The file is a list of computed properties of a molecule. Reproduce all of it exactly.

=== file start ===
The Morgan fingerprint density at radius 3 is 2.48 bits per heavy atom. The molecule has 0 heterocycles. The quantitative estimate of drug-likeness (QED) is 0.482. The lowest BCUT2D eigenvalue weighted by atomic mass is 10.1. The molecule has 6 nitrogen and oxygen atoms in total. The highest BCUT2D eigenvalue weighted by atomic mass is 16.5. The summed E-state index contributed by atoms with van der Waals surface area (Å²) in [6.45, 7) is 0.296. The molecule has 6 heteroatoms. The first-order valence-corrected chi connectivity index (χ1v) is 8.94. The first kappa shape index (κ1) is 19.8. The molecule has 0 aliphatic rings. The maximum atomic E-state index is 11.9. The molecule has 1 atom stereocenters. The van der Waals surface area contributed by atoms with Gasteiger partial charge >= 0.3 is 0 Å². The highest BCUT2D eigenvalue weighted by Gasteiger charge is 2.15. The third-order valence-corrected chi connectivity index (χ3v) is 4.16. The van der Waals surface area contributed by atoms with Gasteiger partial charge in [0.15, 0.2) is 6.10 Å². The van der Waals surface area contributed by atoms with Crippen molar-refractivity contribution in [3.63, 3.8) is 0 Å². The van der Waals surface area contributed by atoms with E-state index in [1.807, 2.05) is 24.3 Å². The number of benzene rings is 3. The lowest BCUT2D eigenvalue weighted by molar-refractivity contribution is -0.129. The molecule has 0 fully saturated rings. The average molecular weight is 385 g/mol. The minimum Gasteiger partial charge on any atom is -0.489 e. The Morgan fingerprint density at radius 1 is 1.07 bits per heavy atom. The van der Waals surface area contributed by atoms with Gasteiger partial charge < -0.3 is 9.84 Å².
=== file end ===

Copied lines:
The Morgan fingerprint density at radius 3 is 2.48 bits per heavy atom. The molecule has 0 heterocycles. The quantitative estimate of drug-likeness (QED) is 0.482. The lowest BCUT2D eigenvalue weighted by atomic mass is 10.1. The molecule has 6 nitrogen and oxygen atoms in total. The highest BCUT2D eigenvalue weighted by atomic mass is 16.5. The summed E-state index contributed by atoms with van der Waals surface area (Å²) in [6.45, 7) is 0.296. The molecule has 6 heteroatoms. The first-order valence-corrected chi connectivity index (χ1v) is 8.94. The first kappa shape index (κ1) is 19.8. The molecule has 0 aliphatic rings. The maximum atomic E-state index is 11.9. The molecule has 1 atom stereocenters. The van der Waals surface area contributed by atoms with Gasteiger partial charge >= 0.3 is 0 Å². The highest BCUT2D eigenvalue weighted by Gasteiger charge is 2.15. The third-order valence-corrected chi connectivity index (χ3v) is 4.16. The van der Waals surface area contributed by atoms with Gasteiger partial charge in [0.15, 0.2) is 6.10 Å². The van der Waals surface area contributed by atoms with Crippen molar-refractivity contribution in [3.63, 3.8) is 0 Å². The van der Waals surface area contributed by atoms with E-state index in [1.807, 2.05) is 24.3 Å². The number of benzene rings is 3. The lowest BCUT2D eigenvalue weighted by molar-refractivity contribution is -0.129. The molecule has 0 fully saturated rings. The average molecular weight is 385 g/mol. The minimum Gasteiger partial charge on any atom is -0.489 e. The Morgan fingerprint density at radius 1 is 1.07 bits per heavy atom. The van der Waals surface area contributed by atoms with Gasteiger partial charge < -0.3 is 9.84 Å².